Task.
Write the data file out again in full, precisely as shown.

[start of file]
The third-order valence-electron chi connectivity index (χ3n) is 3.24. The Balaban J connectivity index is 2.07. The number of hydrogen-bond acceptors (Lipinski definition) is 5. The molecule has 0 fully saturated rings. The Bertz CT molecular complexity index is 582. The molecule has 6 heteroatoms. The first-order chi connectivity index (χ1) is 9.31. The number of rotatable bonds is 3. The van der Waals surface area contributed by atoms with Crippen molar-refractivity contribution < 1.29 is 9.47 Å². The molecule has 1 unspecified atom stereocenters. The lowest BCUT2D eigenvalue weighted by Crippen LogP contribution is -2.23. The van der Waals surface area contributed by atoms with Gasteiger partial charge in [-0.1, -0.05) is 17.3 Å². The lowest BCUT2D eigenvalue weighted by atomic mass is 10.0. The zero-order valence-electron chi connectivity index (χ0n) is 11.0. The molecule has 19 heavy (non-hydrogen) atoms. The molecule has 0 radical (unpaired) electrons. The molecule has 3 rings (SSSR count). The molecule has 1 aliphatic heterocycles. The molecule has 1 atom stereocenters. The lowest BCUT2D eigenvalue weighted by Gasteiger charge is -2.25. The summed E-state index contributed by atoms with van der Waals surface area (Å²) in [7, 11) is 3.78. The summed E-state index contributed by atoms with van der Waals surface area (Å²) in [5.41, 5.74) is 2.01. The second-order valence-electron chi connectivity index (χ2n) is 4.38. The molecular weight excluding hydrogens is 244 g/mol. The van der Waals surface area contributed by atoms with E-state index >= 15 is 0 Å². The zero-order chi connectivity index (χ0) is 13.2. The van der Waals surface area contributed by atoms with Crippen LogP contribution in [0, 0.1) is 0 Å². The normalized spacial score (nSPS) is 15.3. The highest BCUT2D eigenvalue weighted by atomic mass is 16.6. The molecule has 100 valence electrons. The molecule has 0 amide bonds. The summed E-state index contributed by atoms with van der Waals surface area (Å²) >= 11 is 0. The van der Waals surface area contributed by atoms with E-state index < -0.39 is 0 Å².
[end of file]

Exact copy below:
The third-order valence-electron chi connectivity index (χ3n) is 3.24. The Balaban J connectivity index is 2.07. The number of hydrogen-bond acceptors (Lipinski definition) is 5. The molecule has 0 fully saturated rings. The Bertz CT molecular complexity index is 582. The molecule has 6 heteroatoms. The first-order chi connectivity index (χ1) is 9.31. The number of rotatable bonds is 3. The van der Waals surface area contributed by atoms with Crippen molar-refractivity contribution < 1.29 is 9.47 Å². The molecule has 1 unspecified atom stereocenters. The lowest BCUT2D eigenvalue weighted by Crippen LogP contribution is -2.23. The van der Waals surface area contributed by atoms with Gasteiger partial charge in [-0.1, -0.05) is 17.3 Å². The lowest BCUT2D eigenvalue weighted by atomic mass is 10.0. The zero-order valence-electron chi connectivity index (χ0n) is 11.0. The molecule has 19 heavy (non-hydrogen) atoms. The molecule has 0 radical (unpaired) electrons. The molecule has 3 rings (SSSR count). The molecule has 1 aliphatic heterocycles. The molecule has 1 atom stereocenters. The lowest BCUT2D eigenvalue weighted by Gasteiger charge is -2.25. The summed E-state index contributed by atoms with van der Waals surface area (Å²) in [7, 11) is 3.78. The summed E-state index contributed by atoms with van der Waals surface area (Å²) in [5.41, 5.74) is 2.01. The second-order valence-electron chi connectivity index (χ2n) is 4.38. The molecular weight excluding hydrogens is 244 g/mol. The van der Waals surface area contributed by atoms with E-state index >= 15 is 0 Å². The zero-order chi connectivity index (χ0) is 13.2. The van der Waals surface area contributed by atoms with Crippen LogP contribution in [0, 0.1) is 0 Å². The normalized spacial score (nSPS) is 15.3. The highest BCUT2D eigenvalue weighted by atomic mass is 16.6. The molecule has 100 valence electrons. The molecule has 0 amide bonds. The summed E-state index contributed by atoms with van der Waals surface area (Å²) >= 11 is 0. The van der Waals surface area contributed by atoms with E-state index < -0.39 is 0 Å².